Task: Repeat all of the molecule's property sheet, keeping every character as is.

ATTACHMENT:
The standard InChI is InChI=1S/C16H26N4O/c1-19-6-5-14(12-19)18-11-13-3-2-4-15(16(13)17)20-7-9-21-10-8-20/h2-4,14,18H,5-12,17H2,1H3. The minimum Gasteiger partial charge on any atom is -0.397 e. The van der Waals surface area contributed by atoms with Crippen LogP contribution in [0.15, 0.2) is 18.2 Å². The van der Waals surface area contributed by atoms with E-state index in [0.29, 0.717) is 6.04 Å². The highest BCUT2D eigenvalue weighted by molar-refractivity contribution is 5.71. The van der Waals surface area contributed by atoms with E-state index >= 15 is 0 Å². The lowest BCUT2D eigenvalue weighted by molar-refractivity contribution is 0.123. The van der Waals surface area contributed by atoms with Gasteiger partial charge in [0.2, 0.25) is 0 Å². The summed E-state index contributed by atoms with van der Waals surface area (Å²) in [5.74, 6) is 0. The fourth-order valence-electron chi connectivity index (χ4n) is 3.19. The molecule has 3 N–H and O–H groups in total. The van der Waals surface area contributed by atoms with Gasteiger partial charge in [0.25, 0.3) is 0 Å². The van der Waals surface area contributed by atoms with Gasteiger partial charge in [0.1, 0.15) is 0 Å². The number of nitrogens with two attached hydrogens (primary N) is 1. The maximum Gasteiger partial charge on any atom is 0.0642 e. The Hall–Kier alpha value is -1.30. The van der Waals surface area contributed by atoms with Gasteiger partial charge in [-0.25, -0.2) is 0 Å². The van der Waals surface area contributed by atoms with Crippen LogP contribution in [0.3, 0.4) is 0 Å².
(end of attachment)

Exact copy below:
The standard InChI is InChI=1S/C16H26N4O/c1-19-6-5-14(12-19)18-11-13-3-2-4-15(16(13)17)20-7-9-21-10-8-20/h2-4,14,18H,5-12,17H2,1H3. The minimum Gasteiger partial charge on any atom is -0.397 e. The van der Waals surface area contributed by atoms with Crippen LogP contribution in [0.15, 0.2) is 18.2 Å². The van der Waals surface area contributed by atoms with E-state index in [0.29, 0.717) is 6.04 Å². The highest BCUT2D eigenvalue weighted by molar-refractivity contribution is 5.71. The van der Waals surface area contributed by atoms with E-state index >= 15 is 0 Å². The lowest BCUT2D eigenvalue weighted by molar-refractivity contribution is 0.123. The van der Waals surface area contributed by atoms with Gasteiger partial charge in [0.2, 0.25) is 0 Å². The summed E-state index contributed by atoms with van der Waals surface area (Å²) in [5.74, 6) is 0. The fourth-order valence-electron chi connectivity index (χ4n) is 3.19. The molecule has 3 N–H and O–H groups in total. The van der Waals surface area contributed by atoms with Gasteiger partial charge in [0.25, 0.3) is 0 Å². The van der Waals surface area contributed by atoms with Gasteiger partial charge in [0.1, 0.15) is 0 Å². The number of nitrogens with two attached hydrogens (primary N) is 1. The maximum Gasteiger partial charge on any atom is 0.0642 e. The Hall–Kier alpha value is -1.30. The van der Waals surface area contributed by atoms with Gasteiger partial charge in [-0.25, -0.2) is 0 Å². The van der Waals surface area contributed by atoms with Crippen LogP contribution in [0.3, 0.4) is 0 Å².